Home/Design Principles & Patterns

Over the years software industry has evolved a lot. We have seen gigantic upgrade in computer hardware and software have evolved and become more and more complex. It is more important now than ever before that software developers write excellent quality code as they are responsible for automating everything from nuclear missiles to air radar systems. It is important that we adapt to the best design principals and patterns that have been developed over the years as they will aid us in writing better software for our customers.

26 06, 2020

Open Closed Principle Demystified

By |2020-06-26T11:14:15+08:00June 26th, 2020|C#, Clean Code, Design Principles & Patterns|Comments Off on Open Closed Principle Demystified

If you are a developer, learning about SOLID Principles will enable you to write loosely coupled and maintainable code. In this video, I will cover the open-closed principle and show how we can use Strategy and Factory design patterns to solve the violation of this principle.

16 06, 2020

Single Responsibility Principle Demystified

By |2020-06-16T11:19:23+08:00June 16th, 2020|C#, Design Principles & Patterns, Videos|Comments Off on Single Responsibility Principle Demystified

If you are a developer, learning about SOLID Principles will enable you to write loosely coupled and maintainable code. The Single responsibility principle is perhaps the most important SOLID design principle that you need to master to write better code. In this video, I explained what is the single responsibility principle, how to identify its violation in code, and how to apply it at different levels.

9 09, 2016

Readable, maintainable tests using the builder pattern

By |2019-04-13T10:22:19+08:00September 9th, 2016|C#, Design Principles & Patterns, TDD / BDD|0 Comments

One of the most important aspect of TDD is writing unit tests that are more readable and maintainable. Lot of people fail with TDD because when they add more unit tests to the code, they don’t put the effort to make them more readable and maintainable. I have seen cases where adding an extra dependency to a class would mean that the developers needs to modify 100 tests where they were creating an instance of that class. This is a [...]

16 02, 2015

Liskov Substitution Principle

By |2019-04-13T11:01:06+08:00February 16th, 2015|C#, Design Principles & Patterns|3 Comments

In the previous post I discussed the Open Close Principle, today I will talk about Liskov Substitution Principle. Liskov Substitution Principle is the third principle in SOLID principles. Original definition of Liskov Substitution Principle states that Let q(x) be a property provable about objects x of type T. Then q(y) should be provable for objects y of type S, where S is a subtype of T. This definition is not very clear to understand, later Robert C. Martin (Uncle [...]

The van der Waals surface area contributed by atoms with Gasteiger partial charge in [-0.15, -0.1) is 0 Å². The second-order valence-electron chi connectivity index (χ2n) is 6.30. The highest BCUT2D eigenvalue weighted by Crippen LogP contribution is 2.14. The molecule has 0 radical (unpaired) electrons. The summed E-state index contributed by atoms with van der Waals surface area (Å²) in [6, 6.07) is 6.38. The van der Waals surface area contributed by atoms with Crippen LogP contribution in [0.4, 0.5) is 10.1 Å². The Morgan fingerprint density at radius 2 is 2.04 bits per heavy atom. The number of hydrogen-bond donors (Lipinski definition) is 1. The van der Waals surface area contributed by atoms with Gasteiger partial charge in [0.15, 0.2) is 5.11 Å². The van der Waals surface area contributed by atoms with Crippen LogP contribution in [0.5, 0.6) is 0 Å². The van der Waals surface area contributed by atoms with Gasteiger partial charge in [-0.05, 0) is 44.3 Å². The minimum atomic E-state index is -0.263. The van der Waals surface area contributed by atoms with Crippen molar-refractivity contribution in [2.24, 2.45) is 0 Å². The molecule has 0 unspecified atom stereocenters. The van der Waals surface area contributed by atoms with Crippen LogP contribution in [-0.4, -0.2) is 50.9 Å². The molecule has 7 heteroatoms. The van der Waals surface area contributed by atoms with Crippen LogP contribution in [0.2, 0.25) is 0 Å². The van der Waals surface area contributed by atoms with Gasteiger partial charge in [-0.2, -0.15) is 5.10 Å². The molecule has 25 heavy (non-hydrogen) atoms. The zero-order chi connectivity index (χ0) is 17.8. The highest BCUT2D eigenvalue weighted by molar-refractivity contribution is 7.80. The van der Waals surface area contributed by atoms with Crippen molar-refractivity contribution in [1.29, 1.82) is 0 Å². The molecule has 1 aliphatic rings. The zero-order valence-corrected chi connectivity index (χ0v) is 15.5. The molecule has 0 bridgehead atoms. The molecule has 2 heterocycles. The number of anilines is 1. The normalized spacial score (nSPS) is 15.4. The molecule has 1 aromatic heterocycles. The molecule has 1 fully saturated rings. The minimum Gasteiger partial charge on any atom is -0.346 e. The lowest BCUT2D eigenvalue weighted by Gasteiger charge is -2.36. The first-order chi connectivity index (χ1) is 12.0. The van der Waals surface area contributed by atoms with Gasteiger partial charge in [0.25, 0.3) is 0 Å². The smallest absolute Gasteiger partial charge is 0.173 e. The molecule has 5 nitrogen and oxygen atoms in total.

16 02, 2015

Open Closed Principle

By |2019-04-13T11:19:02+08:00February 16th, 2015|C#, Design Principles & Patterns|1 Comment

In the previous article, we discussed the Single Responsibility Principle. Today we are going to discuss the second SOLID Principle that is the Open Closed Principle. Open Closed Principle states that Software entities (classes, modules, functions, etc.) should be open for extension, but closed for modification. In first look it might seem like a contradictory statement, how can a class be closed for modification but at the same time open for an extension? To answer this question take a [...]

14 09, 2014

Use Provider Pattern to Make Code More Extensible

By |2019-04-13T18:14:30+08:00September 14th, 2014|C#, Design Principles & Patterns|0 Comments

Provider pattern is an extremely useful pattern that allows you to write loosely coupled components in .Net framework. .Net CLR injects these components at run-time. The concept of provider model is very simple, yet extremely powerful. We create an abstraction for our components and define which concrete implementation we want to use in the configuration file. When the code executes, we can create an instance of the concrete component mentioned in the configuration file. Using a Provider for Logging Let's look at a simple [...]

25 04, 2014

Single Responsibility Principle

By |2019-04-18T18:18:19+08:00April 25th, 2014|C#, Design Principles & Patterns|1 Comment

In modern day world just knowing how to write code is not enough. If you have ever played chess, you would know that the way grand masters play their game is totally different from the way novice or even intermediate players play. It has been proven scientifically that grand masters are always playing for patterns in a game of chess. When a beginner is faced in a position he just starts thinking of all the possible moves that he [...]

Go to Top